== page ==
Politics shouldn’t step into China-Australia educational ties

By Ai Jun Source:Global Times Published: 2020/1/9 21:08:40

Photo: VCG

Many Chinese students' visa applications to Australia have been blocked. 135 Chinese PhD candidates and 30 visiting students wrote a joint letter to the Global Times recently, claiming that they have been waiting for visas for months or even over a year after being accepted by Australian universities.

International education, Australia's third-largest export sector, plays a vital role in the country's revenue and rising employment rate. Chinese students take up 38 percent of all international students at Australian universities.

Reports have shown that scholars from China and Australia have been workings on research programs such as enabling conditions for climate change mitigation, tissue engineering and regenerative medicine, with significant achievements. 

The majority of international students from China studying in Australia choose to return to China after completing their studies. They normally become a link between the two countries in various fields, especially political and business circles. In other words, they are of importance to Australia's soft power diplomacy. 

Nevertheless, an increasing number of Chinese students are feeling the chill when attempting to continue their research and studies in Australia. 

Some said this has to do with the cooling ties between Beijing and Canberra. Over the past years, Australia has been full of paranoid voices against China. The conspiracy theory that Chinese students are infiltrating Australian campuses is hyped from time to time - not to mention the case of Wang Liqiang, a self-claimed defecting Chinese spy, who was under the glare of Australian media as proof of so-called Chinese infiltration, although Wang was later found to be a fraudster and the case turned out to be farce.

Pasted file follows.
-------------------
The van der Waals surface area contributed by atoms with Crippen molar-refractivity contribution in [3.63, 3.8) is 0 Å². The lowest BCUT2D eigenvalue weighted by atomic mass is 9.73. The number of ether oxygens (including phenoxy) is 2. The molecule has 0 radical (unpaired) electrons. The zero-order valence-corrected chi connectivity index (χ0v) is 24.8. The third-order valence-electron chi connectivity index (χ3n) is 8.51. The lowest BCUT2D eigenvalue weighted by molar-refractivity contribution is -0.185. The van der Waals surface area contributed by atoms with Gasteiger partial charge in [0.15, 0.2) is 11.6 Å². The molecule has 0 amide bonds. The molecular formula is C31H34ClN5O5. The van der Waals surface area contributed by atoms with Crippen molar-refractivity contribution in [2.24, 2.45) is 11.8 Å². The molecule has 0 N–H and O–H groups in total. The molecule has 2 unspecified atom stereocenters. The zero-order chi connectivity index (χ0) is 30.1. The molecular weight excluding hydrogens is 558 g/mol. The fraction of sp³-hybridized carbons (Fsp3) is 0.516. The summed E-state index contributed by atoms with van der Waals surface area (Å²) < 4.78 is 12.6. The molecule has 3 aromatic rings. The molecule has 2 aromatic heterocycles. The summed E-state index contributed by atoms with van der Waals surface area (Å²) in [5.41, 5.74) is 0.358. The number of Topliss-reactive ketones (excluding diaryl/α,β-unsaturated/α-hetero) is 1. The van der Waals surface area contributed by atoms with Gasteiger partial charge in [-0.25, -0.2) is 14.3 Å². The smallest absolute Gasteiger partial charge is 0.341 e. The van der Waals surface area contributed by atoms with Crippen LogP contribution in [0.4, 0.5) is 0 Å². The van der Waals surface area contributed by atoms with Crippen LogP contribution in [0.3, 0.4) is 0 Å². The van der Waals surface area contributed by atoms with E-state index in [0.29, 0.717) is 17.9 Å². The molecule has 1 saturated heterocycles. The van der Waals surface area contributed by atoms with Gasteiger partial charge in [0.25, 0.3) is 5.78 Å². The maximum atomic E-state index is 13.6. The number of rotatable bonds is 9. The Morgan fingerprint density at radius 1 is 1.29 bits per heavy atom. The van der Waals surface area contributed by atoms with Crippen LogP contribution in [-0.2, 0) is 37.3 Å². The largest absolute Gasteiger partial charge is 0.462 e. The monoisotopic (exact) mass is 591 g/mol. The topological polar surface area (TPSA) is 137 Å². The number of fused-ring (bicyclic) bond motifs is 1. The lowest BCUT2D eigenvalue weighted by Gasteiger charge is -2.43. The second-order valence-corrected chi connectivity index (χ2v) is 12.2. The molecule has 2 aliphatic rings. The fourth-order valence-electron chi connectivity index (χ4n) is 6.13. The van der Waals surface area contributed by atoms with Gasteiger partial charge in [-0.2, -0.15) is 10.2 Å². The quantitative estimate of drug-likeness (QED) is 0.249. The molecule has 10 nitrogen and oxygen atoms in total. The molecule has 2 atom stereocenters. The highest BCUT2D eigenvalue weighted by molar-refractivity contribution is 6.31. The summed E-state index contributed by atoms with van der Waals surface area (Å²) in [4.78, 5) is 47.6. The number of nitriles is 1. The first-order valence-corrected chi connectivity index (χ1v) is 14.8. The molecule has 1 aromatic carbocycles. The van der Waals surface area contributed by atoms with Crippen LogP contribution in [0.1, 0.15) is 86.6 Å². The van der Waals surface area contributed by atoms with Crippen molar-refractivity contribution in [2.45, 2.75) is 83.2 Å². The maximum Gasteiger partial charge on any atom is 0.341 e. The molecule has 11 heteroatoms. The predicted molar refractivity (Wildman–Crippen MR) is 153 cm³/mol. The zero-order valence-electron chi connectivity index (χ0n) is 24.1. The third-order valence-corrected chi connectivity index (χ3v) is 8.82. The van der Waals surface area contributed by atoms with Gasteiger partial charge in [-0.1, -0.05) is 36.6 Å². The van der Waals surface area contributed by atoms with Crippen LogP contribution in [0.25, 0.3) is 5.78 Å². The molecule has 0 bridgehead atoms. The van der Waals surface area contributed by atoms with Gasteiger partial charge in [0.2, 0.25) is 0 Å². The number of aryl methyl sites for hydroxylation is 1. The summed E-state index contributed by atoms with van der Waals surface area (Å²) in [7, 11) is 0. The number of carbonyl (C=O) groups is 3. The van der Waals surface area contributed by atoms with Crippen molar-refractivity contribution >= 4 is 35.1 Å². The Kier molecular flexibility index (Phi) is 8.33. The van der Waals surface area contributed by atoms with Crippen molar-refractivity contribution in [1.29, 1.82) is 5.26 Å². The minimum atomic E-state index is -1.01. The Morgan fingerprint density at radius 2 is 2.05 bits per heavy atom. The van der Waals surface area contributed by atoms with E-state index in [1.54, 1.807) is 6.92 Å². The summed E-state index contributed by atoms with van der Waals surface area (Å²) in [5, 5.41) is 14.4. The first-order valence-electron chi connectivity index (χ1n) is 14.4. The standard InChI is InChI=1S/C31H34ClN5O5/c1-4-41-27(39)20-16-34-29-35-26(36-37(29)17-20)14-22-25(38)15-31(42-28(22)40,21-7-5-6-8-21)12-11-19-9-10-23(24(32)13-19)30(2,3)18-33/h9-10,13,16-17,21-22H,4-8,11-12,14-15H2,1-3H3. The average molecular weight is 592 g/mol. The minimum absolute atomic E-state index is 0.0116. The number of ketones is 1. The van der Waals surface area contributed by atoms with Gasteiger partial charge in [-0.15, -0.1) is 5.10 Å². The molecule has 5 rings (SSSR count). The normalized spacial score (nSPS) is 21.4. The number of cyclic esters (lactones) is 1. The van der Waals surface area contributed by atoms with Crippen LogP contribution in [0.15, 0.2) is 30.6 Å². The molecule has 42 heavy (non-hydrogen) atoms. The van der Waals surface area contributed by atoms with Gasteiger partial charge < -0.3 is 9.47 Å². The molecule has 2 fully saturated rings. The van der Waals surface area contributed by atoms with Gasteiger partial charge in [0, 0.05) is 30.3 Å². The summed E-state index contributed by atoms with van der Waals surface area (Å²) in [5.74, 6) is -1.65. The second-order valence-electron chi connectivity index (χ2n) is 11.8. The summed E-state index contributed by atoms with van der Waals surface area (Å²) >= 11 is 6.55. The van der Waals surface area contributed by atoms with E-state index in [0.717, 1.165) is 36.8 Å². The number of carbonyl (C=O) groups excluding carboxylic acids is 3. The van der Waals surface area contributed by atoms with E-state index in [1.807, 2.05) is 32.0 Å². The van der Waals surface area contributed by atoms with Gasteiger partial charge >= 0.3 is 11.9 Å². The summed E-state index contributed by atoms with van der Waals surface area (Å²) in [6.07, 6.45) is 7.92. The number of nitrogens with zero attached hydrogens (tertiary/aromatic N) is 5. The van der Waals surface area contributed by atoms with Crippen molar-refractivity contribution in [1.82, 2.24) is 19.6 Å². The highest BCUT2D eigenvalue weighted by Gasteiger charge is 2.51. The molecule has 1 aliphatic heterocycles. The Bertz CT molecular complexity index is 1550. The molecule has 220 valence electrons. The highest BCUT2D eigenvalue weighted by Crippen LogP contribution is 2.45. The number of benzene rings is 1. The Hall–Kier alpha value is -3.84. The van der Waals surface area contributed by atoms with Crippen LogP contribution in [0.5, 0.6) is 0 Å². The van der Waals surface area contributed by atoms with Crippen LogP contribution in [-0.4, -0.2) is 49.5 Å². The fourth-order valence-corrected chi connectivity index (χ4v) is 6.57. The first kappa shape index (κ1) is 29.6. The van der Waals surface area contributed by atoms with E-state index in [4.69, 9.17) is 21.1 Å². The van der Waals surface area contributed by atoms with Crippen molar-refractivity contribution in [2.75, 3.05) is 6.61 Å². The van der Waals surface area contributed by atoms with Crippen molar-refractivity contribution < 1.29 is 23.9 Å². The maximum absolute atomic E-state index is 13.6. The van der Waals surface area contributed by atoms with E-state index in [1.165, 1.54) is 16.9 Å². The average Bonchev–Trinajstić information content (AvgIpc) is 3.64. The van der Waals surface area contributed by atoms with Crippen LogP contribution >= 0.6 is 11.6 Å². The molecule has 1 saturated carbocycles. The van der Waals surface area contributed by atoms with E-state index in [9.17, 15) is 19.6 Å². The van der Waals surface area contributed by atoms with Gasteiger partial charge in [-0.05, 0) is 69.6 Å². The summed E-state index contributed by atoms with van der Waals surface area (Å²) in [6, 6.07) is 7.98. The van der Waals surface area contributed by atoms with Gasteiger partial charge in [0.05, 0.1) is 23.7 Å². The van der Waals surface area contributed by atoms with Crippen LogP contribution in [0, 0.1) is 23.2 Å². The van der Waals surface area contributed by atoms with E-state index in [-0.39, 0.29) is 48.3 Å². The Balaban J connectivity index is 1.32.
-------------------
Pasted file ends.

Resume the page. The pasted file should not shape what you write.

Australia's Department of Home Affairs perfunctorily responded that the authorities have to run health, character and national security checks on the applicants. 

It is hoped this has nothing to do with the cooling China-Canada relations. These Chinese students are now in a predicament, with the possibility that their scholarships, offers or language scores would expire. Their previous study or research plans have been disrupted.

Future educational exchanges between the two countries will inevitably be affected by the case and the result will surely not make Australia feel any better. 

Facts have proven that China-Australia economic cooperation has not only been stable, but also brought substantial benefits to people from both sides. With the rapid development of Chinese technologies, the highlight of bilateral collaboration is no longer confined to the economy and trade. In December 2019, the Australia-China Relations Institute of the University of Technology Sydney issued a report saying "China is Australia's leading AI research partner by a large margin." 

It is time for Australia to respond to the case more proactively and not make academic exchanges and joint research cannon fodder of ill-intentioned political hype. 

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